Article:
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All change: next generation preparedness

Melanie Stern is Section Editor of Families in Business magazine.

Family business successors face increasing pressures and new challenges as they step up to the fore in an unforgiving global business landscape. How can tomorrow's leadership prepare for the role?

While no definitive information exists on Europe and Asia, recent research into US family businesses has listed succession as one of their most pressing problems. Statistics show that some 40% of America's family businesses will see a leadership handover before the end of the decade – but the same stats also showed that over half of CEO's aged 61 or over retiring by the end of the decade had not chosen a successor, and warned that this lack of planning 'sets the stage for stressful transitions that may divert precious resources needed to run the business effectively' (Raymond Institute, 2003). Although CEO's are clearly not all ready for the changes and issues involved, there is a plethora of ways for both generations to prepare for leadership transfer wherever the family business is on the globe.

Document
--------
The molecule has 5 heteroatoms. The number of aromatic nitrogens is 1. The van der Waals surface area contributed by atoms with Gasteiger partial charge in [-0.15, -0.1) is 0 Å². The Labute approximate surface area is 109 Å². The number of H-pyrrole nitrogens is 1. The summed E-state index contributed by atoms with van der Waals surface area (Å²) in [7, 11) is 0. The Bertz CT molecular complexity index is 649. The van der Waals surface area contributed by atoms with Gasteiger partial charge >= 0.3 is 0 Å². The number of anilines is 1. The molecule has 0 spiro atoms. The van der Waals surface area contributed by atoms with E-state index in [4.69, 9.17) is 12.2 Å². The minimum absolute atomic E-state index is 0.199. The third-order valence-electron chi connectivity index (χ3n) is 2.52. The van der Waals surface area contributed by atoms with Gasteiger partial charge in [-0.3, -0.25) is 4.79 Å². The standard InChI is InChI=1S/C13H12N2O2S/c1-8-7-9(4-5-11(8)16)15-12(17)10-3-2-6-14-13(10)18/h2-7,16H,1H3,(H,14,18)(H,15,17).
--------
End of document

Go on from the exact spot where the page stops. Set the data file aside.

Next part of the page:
Dedication to tomorrow's family business
Chicago's Loyola University (also an FBN USA Chapter) launched the Next Generation Leadership Institute in 1996, after talking with several families about their needs, to dedicate itself to the task of preparing students for all the dynamics of the handover and how to manage it successfully. This Autumn it welcomes the future of family business to its intensive 18-month Leadership Development course, aiming to teach its students "everything (successors) need to know about running a family business that a traditional business school won't teach them," according to executive director of the Loyola Family Business Center, Andrew Keyt. "The programme wasn't designed to be about accounting or finance, it's about managing the change of succession: self-development, managing family dynamics and creating a leadership development plan for each successor." The course provides each student with a personal mentor who is a family business CEO, as well as a personal coach, so they can have a constant point of reference and advice.